Romancing The Stoned

THE DANGER OF MOVIES THAT TRY TO define a generation is that they almost have to turn out . . . generic. Baby boomers can remember with a shudder all those psychedelicized, lets-try-and-be-hip Hollywood "youthquake" movies in the late '60s. Now we're on the brink of a slew of Generation X movies. (You could hear the media's sigh of relief when they found this moniker: so that's who these kids are!) Xers have every right to be cynical about Hollywood's motives in merchandising their twentysomething angst for mainstream delectation.

All of which is to explain why one may approach the twentysomething comedy Reality Bites with some suspicion. All the X tropes are in place -- broken families, the disillusioned world of one Mcjob after another, the slacker response, the fetishizing of '70s TV culture. But director Ben Stiller's confident first film, written by 23 year-old Helen Childress, never makes the mistake of taking itself too seriously. A witty and sweet-natured romantic comedy, it conjures up an amorous triangle whose appeal shouldn't be limited to fans of Pearl jam. Irene Dunne faced the same dilemma back in the '30s that Winona Ryder does here: which guy deserves her heart?

Lelaina (Ryder), an ex-valedictorian, has the best job of her friends in her Houston circle-but not for long. An aspiring documentary filmmaker, she gets fired from a local morning-TV show when she sabotages the show's unctuous host, then turns for help in her jobless depression to a telephone psychic, running up $400 in 1-900 calls. She's been making a documentary of her friends featuring her tart-tongued roommate Vickie (Janeane Garofalo), who works at The Gap and dumps man after man before they can dump her; the affably asexual Sammy (Steve Zahn), who's gay but celibate; and Troy (Ethan Hawke), a heady slacker heartthrob who won't hold a job.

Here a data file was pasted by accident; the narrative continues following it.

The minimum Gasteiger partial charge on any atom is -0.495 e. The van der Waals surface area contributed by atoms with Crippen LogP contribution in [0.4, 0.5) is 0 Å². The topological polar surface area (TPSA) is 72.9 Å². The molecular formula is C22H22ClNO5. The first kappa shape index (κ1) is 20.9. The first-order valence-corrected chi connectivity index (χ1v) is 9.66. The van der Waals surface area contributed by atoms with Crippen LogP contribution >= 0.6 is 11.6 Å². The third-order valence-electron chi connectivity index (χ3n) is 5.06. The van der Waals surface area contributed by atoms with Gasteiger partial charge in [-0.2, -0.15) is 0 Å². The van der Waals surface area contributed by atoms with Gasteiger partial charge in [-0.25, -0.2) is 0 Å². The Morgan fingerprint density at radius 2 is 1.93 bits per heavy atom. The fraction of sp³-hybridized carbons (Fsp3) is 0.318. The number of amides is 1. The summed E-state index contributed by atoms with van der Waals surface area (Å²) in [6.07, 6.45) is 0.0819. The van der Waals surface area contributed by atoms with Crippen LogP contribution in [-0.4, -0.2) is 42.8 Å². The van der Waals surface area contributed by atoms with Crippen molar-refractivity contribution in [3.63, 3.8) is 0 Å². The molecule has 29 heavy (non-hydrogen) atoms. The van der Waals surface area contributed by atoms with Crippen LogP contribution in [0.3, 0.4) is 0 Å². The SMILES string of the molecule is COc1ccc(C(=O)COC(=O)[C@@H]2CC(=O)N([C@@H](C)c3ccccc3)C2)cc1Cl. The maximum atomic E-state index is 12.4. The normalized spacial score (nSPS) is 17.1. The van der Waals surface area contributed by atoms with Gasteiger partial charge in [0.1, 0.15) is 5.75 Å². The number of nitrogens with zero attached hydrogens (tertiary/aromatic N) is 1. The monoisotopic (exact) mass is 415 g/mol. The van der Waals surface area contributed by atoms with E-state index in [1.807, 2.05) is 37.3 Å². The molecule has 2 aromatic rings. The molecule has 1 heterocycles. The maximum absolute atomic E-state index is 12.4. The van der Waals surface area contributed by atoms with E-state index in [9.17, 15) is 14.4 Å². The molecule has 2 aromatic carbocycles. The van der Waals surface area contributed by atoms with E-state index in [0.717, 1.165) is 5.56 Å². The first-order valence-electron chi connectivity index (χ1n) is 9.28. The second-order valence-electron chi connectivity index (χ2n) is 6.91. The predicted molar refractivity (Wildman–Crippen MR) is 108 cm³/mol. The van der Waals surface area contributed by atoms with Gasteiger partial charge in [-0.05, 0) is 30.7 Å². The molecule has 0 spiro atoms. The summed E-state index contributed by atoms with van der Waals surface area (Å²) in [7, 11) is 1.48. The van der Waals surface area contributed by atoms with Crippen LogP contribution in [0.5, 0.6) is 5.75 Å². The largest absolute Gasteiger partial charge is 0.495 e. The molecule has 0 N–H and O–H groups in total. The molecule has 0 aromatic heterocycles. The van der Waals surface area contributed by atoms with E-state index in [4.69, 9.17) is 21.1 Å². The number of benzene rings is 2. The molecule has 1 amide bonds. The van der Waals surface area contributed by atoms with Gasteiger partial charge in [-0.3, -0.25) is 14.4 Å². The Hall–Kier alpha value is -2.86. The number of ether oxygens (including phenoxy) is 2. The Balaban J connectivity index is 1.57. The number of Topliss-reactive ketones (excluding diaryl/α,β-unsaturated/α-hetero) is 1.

Everybody can sense the sexual tension between Lelaina and Troy. "Would you two just do it and get it over with?" quips Vickie. But Lelaina doesn't want to ruin their friendship, and Troy, Mr. Cool, is too in love with his detachment to risk romance. Enter Michael (director Stiller), a young video executive who's instantly smitten with Lelaina -- and wants to air her documentary on his MTV-style "In Your Face" show. Troy takes one look at his Italian suits and sneers, "He's the reason Cliff Notes were invented." Refreshingly, the battle over Lelaina is not as cut and dried as one might fear. "Reality Bites" doesn't stack the deck to score easy points off the Yuppie. Michael's foolish and shallow, but he's a mensch. And Troy is much too aware he's the cutest dude around: his stoned arrogance has a cruel streak. Ryder, Hawke, Stiller and Garofalo turn these paradigms into wonderfully tasty characters. Written with verve and played with grace, "Reality Bites" is too smart to pass itself off as a definitive statement, but it gets the details delightfully right. Stiller, the 28-year-old son of actors Jerry Stiller and Anne Meara, showed his satirical skills on the Emmy-winning "The Ben Stiller Show." Now he demonstrates that he's a deft cinematic storyteller. He won't be worrying where his next job is coming from.